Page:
A group of university professors who promoted conspiracy theories about chemical weapons in Syria are now making similar claims about the recent chemical attack in Britain which critically injured Russian double agent Sergei Skripal and his daughter.
It purports to be engaged in "rigorous academic analysis" of media reporting of the Syrian conflict and the role played by propaganda, but on closer examination the group itself seems more like a propaganda exercise than a serious academic project.
Previously published articles by members of the group cast doubt on their claims of "rigorous academic analysis". They dispute almost all mainstream narratives of the Syrian conflict, especially regarding the use of chemical weapons and the role of the White Helmets search-and-rescue organisation. Several of the group also make frequent appearances on the Russian propaganda channels, RT and Sputnik.
Last week the group published its first "working paper" and, rather oddly, it was not about Syria but about Britain and Russia.
The paper, co-authored by Professor Paul McKeigue of Edinburgh University and Professor Piers Robinson of Sheffield University, claims the British government has developed a way of producing the "novichok" compound that poisoned the Skripals.
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Since the first confirmed use of a nerve agent in Syria in 2013, defenders of the Assad regime – and especially the Russian government – have been claiming it was a "false flag" attack by rebels, intended to discredit the regime.
Following the nerve agent attack in Britain earlier this month, similar "false flag" claims have been circulating on the internet, suggesting the British government carried it out in order to stir up public opinion against Russia. Russian propaganda channels have been eagerly promoting that idea too.
In their working paper, Paul McKeigue and Robinson point to a possible British source for the nerve agent. "Porton Down [the British research establishment] must have been able to synthesize these compounds in order to develop tests for them," they say (italics added).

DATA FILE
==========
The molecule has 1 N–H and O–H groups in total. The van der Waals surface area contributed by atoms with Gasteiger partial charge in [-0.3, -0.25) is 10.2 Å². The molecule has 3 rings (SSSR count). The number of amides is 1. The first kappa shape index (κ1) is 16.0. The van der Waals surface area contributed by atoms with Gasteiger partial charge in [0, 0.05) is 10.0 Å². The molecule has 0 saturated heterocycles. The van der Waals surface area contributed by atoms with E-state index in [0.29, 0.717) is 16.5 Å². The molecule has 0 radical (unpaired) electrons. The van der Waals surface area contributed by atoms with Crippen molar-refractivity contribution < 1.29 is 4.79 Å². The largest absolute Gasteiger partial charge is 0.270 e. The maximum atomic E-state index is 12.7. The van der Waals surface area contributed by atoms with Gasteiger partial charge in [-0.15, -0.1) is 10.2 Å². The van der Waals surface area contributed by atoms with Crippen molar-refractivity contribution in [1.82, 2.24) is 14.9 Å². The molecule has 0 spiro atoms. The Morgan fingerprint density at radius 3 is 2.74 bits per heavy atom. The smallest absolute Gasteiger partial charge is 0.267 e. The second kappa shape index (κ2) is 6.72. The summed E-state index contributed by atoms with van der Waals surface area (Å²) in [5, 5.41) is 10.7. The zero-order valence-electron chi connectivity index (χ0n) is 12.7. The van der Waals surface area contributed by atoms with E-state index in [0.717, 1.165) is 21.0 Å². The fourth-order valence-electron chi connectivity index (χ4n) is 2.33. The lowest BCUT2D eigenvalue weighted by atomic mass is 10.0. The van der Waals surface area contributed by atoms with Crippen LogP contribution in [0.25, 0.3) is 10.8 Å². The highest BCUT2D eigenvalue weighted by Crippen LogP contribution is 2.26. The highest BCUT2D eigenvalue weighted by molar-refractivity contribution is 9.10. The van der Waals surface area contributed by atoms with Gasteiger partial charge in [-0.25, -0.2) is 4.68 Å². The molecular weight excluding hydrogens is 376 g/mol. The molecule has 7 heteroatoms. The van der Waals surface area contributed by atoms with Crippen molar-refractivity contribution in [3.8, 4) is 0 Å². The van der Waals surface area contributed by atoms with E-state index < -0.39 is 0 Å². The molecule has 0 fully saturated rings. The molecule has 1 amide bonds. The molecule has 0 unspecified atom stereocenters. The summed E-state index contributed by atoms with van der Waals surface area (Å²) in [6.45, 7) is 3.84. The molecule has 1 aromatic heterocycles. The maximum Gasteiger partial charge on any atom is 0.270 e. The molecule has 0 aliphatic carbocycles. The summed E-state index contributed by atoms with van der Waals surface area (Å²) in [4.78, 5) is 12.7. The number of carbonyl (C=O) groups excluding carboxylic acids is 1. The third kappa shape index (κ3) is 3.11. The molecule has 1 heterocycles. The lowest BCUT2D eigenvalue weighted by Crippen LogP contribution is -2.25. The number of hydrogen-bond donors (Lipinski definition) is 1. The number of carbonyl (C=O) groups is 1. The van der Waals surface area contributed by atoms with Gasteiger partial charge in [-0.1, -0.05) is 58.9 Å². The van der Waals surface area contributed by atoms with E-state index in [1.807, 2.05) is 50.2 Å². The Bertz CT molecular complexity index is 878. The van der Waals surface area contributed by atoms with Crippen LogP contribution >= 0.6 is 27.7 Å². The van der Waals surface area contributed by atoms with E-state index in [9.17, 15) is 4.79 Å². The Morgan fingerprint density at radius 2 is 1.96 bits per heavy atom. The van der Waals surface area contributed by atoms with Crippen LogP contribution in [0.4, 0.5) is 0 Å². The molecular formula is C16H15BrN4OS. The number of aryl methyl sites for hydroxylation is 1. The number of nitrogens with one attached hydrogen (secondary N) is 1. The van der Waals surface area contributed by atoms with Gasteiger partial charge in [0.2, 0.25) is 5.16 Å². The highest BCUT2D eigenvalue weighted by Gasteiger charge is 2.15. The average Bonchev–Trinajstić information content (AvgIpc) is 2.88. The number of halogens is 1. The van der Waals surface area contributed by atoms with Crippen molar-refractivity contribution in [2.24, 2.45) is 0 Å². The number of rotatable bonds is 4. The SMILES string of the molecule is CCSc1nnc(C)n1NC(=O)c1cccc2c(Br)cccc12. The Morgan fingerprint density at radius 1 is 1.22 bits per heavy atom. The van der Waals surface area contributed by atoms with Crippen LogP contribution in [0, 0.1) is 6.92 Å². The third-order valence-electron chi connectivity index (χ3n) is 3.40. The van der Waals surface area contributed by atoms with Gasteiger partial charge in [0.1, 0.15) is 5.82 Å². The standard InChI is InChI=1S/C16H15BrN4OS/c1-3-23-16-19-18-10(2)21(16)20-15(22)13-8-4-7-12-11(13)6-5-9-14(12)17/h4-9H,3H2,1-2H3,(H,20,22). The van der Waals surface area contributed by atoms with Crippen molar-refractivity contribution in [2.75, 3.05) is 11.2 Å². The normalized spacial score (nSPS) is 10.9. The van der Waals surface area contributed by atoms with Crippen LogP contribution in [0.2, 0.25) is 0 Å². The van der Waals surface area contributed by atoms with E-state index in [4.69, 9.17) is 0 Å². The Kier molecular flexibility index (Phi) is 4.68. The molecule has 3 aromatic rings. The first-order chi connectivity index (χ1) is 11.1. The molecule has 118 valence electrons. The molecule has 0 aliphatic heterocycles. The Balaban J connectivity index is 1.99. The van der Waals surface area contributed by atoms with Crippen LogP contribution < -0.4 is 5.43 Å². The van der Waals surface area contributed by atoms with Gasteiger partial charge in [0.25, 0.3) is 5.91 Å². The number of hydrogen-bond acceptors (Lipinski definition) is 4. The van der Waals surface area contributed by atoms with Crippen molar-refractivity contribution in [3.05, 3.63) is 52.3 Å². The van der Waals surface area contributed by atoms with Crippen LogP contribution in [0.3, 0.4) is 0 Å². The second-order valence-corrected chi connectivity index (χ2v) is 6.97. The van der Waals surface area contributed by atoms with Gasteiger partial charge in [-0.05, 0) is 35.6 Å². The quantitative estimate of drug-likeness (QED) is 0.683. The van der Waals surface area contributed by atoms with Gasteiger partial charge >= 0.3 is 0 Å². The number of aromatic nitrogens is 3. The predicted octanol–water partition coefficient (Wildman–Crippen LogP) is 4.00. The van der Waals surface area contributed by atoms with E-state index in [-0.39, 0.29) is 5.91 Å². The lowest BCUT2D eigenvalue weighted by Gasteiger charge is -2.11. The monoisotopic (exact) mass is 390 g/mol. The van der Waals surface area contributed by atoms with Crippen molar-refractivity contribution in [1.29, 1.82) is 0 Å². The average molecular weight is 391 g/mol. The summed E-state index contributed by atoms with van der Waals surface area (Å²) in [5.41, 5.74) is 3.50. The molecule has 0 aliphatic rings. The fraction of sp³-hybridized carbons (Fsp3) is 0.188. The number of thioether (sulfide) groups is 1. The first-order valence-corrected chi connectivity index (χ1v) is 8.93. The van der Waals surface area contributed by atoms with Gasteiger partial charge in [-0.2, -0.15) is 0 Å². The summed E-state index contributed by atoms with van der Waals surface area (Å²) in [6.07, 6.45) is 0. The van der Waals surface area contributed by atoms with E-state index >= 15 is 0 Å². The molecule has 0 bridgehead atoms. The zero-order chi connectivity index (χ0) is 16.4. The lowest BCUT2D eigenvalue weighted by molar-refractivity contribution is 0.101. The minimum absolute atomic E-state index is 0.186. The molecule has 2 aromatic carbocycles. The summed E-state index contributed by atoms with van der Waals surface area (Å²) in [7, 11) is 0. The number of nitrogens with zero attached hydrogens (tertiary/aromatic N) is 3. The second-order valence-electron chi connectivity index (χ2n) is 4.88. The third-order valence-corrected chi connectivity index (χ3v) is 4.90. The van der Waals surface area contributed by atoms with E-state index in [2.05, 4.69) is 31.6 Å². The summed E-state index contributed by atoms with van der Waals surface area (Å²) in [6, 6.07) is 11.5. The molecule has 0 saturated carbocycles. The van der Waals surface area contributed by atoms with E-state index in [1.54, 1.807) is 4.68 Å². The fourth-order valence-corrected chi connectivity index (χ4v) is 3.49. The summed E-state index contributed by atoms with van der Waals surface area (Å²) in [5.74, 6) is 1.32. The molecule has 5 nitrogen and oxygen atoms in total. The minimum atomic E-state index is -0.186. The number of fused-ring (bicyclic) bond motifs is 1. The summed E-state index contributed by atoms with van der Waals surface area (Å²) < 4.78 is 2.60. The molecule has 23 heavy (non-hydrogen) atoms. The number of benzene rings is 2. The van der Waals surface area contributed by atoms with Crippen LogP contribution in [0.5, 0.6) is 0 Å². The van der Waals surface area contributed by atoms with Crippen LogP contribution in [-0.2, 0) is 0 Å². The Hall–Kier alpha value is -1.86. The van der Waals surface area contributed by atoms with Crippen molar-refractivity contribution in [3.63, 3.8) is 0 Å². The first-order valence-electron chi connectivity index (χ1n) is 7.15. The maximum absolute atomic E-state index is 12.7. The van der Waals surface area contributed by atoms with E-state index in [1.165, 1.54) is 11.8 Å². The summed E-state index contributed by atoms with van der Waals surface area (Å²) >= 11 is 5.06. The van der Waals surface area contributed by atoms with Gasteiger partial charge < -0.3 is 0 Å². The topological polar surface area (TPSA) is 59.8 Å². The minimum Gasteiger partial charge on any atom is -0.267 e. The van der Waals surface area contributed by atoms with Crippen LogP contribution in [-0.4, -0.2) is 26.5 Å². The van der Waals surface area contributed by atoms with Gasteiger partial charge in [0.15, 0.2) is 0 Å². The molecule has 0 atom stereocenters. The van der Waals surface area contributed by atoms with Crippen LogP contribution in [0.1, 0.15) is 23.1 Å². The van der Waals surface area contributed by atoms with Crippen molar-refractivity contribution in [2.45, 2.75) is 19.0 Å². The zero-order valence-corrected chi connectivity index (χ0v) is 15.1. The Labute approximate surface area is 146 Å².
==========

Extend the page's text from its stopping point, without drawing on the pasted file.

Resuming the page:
Their claim, though, is simply wrong. Being able to test for a particular compound does not require an ability to produce it.
The working paper is also at pains to question whether Russia could have produced a "military grade" version of the nerve agent, though the relevance of that is unclear. There would be no need to have developed it for battlefield purposes in order to use it against two individuals in Salisbury.
Prof Robinson, who teaches journalism studies at Sheffield, had a busy time last week. He also appeared on both RT and Sputnik talking about the Skripal affair. In addition, his group's working paper about novichoks was featured in an article on Sputnik's website where he was described as an academic "with knowledge of chemical weapons".
Robinson's co-author, Paul McKeigue, is Professor of Genetic Epidemiology and Statistical Genetics at Edinburgh. In a previous publication, McKeigue deployed Bayes’ theorem and probability theory to claim there is "overwhelming" evidence that rebels in Syria used the nerve agent sarin at Ghouta in 2013 and Khan Sheikhoun in 2017. He managed to reach that conclusion even though the sarin used on both occasions was of a type made by the Syrian government and there is no credible evidence that the rebels ever possessed sarin.